How to Help Jobseekers Tackle Job Seach Depression

Job search depression is real. Young man looking sad and discouraged.

Let’s face it. Job search is anything but linear these days. And when jobseekers face seemingly insurmountable obstacles, constant rejection, or setbacks, job search depression can begin to set in. It is real and impacts millions of jobseekers. Pew Research Center uncovered that about half of US adults who are unemployed and looking for a job are pessimistic about their prospects for future employment. As career practitioners, we know that job search is stressful, but we also have tools we can use to support our clients, hopefully helping to shorten the process. One thing we may not be prepared for, though, is helping our clients deal with job search depression. After weeks, months, sometimes up to a year of applying and maybe getting interviews, but either not receiving offers or having offers fall apart during negotiations, our clients can start to feel despair and hopelessness.

So many emotions arise while job searching, regardless of the circumstances, but sometimes the process can be made even more of a struggle. Job search depression can be caused by one (or a combination) of 6 factors: feeling a loss of control, experiencing uncertainty on an daily basis, feeling unwanted, facing numerous rejections, dealing with financial challenges, and feeling shame about being unemployed. An extra layer of complication occurs if depression is also playing a role in our client’s state of unemployment. This scenario is especially distressing as the client finds themself caught in a repetitive loop of needing to find work, while also finding it challenging to hold a job.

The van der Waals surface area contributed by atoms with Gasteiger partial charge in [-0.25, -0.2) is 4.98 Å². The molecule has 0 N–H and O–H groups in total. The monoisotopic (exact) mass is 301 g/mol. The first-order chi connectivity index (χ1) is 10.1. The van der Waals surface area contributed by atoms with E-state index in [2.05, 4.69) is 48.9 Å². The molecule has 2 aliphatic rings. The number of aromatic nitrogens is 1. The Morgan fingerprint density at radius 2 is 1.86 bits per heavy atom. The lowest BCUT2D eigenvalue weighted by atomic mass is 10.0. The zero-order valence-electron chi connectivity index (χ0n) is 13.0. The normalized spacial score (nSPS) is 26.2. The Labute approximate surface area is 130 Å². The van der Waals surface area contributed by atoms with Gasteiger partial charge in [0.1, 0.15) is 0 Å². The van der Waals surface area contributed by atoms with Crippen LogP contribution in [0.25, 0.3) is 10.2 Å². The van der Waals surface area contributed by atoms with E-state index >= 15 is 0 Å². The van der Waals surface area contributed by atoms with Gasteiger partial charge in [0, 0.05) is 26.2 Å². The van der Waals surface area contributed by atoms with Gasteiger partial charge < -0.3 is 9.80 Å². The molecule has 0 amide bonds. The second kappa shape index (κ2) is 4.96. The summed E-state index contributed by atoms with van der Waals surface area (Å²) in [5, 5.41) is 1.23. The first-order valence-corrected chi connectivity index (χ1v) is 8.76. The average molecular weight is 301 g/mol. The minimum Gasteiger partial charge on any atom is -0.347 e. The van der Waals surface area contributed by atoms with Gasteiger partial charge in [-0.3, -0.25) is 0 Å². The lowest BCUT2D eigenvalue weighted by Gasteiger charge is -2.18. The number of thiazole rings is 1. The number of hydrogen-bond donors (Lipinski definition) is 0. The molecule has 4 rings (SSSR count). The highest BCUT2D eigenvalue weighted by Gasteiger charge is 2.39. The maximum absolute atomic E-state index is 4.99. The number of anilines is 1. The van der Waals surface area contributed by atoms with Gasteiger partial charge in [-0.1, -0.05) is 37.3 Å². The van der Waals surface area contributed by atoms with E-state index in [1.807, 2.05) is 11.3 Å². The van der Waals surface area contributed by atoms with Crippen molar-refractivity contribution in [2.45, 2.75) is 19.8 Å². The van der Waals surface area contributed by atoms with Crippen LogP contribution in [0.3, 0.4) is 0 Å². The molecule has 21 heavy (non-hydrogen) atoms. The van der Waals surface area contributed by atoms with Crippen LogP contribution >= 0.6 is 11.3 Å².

10 Strategies to Help Jobseekers Tackle Job Search Depression

Although the majority of career practitioners are not trained mental health professionals, we still have ways to support clients and help them emerge from job search depression. Here are 10 strategies:

  1. It all starts with awareness. Being aware that job search depression is a valid – sometimes debilitating – concern helps you to determine which tools and resources are most relevant to support your client.
  2. Demonstrating empathy with clients is an invaluable step toward understanding their feelings and how they can navigate their job search, given their situation. Encouraging them to share their feelings and stories concerning their job search is helpful. Listen actively and carefully. Help clients uncover and express their depressive emotions and then guide them toward replacing those thoughts with more optimistic and empowering emotions. Promote the benefits of practicing positive thinking.
  3. Have a list of resources prepared. Get to know some qualified and trusted counsellors and therapists you can refer clients to. Know what resources are available in your community (job search resource centres, etc.), or refer to websites that offer help.
  4. Help clients establish a job search routine. When a client is feeling desperate to find a job, while their bills are piling up and their family is stressed, the last thing we want is for them to spend every waking hour job searching. This isn’t good for their own or their loved ones’ well-being. So, recommend to your clients that they have set hours devoted to searching, connecting, applying, and networking. In their off time, help them to find ways to relax and take their mind off the situation; drawing, doing puzzles, meditating, reading, and walking. We have all heard of the stress responses – fight, flight, freeze, and fawn. It isn’t wise for anyone to stay in one of these responses for long periods of time. Helping our client to find ways to be more regulated can actually help them see other options they may not be able to identify while in a stressed state.